Comparing financial systems of Iceland, Ireland, Swizerlnad, Hong Kong and Singapore

IMF economists has this very useful paper comparing financial systems of these economies. All of them have large banks and international finance centres. It is basically a comparison of how Asian ones managed their systems well and the European ones messed it up.

This paper examines cross-country perspectives on economies with large banking systems relative to GDP. As such economies tend to have domestic institutions with major foreign currency cross-border activities, strong links are generated between the health of the financial system and sovereign sustainability. These links are of central interest to the paper. It does not cover off-shore centers as their international links tend to be relatively unrelated to domestic activities.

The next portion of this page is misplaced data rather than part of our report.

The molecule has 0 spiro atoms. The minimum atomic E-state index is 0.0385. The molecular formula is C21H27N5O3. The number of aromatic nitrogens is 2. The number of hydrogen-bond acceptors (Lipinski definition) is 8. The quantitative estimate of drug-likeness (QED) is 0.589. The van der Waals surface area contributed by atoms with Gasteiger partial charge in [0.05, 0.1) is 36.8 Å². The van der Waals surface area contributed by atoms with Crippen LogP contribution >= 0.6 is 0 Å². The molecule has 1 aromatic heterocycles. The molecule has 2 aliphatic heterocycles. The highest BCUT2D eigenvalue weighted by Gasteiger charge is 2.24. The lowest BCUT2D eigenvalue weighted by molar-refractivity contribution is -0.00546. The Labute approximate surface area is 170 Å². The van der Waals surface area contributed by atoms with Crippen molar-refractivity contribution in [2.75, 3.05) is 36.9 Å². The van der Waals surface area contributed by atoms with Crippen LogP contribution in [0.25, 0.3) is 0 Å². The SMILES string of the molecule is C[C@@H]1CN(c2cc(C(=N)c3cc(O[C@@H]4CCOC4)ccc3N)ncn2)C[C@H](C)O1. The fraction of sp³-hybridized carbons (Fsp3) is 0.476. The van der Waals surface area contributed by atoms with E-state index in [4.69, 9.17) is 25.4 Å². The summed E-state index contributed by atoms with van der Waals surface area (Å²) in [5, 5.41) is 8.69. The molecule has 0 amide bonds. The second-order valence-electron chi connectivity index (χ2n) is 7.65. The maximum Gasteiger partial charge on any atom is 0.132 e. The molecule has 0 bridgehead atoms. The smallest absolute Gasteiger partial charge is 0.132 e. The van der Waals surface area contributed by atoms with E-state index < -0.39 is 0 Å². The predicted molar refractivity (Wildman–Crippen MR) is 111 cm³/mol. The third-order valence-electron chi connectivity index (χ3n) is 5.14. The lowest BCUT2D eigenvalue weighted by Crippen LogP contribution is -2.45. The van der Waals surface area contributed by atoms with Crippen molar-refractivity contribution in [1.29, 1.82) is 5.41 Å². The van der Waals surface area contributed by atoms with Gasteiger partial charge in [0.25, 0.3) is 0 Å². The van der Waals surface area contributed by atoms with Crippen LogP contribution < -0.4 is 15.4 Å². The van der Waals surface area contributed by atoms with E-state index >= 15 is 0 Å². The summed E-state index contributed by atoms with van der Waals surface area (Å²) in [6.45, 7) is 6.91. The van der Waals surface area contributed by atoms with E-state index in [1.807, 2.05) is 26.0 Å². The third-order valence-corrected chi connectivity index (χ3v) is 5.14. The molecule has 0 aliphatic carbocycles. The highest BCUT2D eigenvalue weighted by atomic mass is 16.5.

To make the analysis more concrete, the experience of five economies—Hong Kong SAR, Iceland, Ireland, Singapore, and Switzerland—are featured (plus a Box on the Benelux region). These economies had large and relatively diversified international banking sectors compared to their fiscal capacity before the global financial crisis of 2007–09, and divergent experiences over the crisis. The paper analyzes the reasons for these outcomes. (A range of private and public sector individuals were interviewed during missions to Belgium, Hong Kong SAR, Ireland, Singapore, Switzerland, and the United Kingdom.)

It is not always Asian economies have lessons for European counterparts.

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